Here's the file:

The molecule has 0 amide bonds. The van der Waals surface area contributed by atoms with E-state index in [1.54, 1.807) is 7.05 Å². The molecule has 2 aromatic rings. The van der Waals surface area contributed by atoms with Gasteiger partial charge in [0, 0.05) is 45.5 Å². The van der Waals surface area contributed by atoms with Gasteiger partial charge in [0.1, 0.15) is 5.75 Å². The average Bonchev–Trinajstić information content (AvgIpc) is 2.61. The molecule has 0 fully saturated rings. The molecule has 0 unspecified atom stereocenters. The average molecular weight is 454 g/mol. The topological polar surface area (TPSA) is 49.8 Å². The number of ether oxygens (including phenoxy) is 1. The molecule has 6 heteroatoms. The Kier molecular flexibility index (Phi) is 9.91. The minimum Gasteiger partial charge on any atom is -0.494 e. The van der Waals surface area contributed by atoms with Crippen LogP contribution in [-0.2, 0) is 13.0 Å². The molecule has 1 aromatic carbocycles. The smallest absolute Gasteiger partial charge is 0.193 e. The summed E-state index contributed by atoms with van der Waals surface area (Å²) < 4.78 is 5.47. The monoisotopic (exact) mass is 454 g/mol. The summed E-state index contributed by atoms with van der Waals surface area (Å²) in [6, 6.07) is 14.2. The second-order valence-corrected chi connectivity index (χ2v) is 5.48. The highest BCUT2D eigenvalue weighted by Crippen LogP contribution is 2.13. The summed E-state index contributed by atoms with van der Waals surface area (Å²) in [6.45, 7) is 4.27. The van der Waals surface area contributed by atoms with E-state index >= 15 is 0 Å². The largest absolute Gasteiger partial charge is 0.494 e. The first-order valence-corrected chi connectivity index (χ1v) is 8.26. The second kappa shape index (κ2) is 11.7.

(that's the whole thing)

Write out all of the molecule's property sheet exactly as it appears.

The molecule has 0 amide bonds. The van der Waals surface area contributed by atoms with E-state index in [1.54, 1.807) is 7.05 Å². The molecule has 2 aromatic rings. The van der Waals surface area contributed by atoms with Gasteiger partial charge in [0, 0.05) is 45.5 Å². The van der Waals surface area contributed by atoms with Gasteiger partial charge in [0.1, 0.15) is 5.75 Å². The average Bonchev–Trinajstić information content (AvgIpc) is 2.61. The molecule has 0 fully saturated rings. The molecule has 0 unspecified atom stereocenters. The average molecular weight is 454 g/mol. The topological polar surface area (TPSA) is 49.8 Å². The number of ether oxygens (including phenoxy) is 1. The molecule has 6 heteroatoms. The Kier molecular flexibility index (Phi) is 9.91. The minimum Gasteiger partial charge on any atom is -0.494 e. The van der Waals surface area contributed by atoms with Crippen LogP contribution in [-0.2, 0) is 13.0 Å². The molecule has 1 aromatic carbocycles. The smallest absolute Gasteiger partial charge is 0.193 e. The summed E-state index contributed by atoms with van der Waals surface area (Å²) < 4.78 is 5.47. The monoisotopic (exact) mass is 454 g/mol. The summed E-state index contributed by atoms with van der Waals surface area (Å²) in [6, 6.07) is 14.2. The second-order valence-corrected chi connectivity index (χ2v) is 5.48. The highest BCUT2D eigenvalue weighted by Crippen LogP contribution is 2.13. The summed E-state index contributed by atoms with van der Waals surface area (Å²) in [6.45, 7) is 4.27. The van der Waals surface area contributed by atoms with E-state index >= 15 is 0 Å². The largest absolute Gasteiger partial charge is 0.494 e. The first-order valence-corrected chi connectivity index (χ1v) is 8.26. The second kappa shape index (κ2) is 11.7.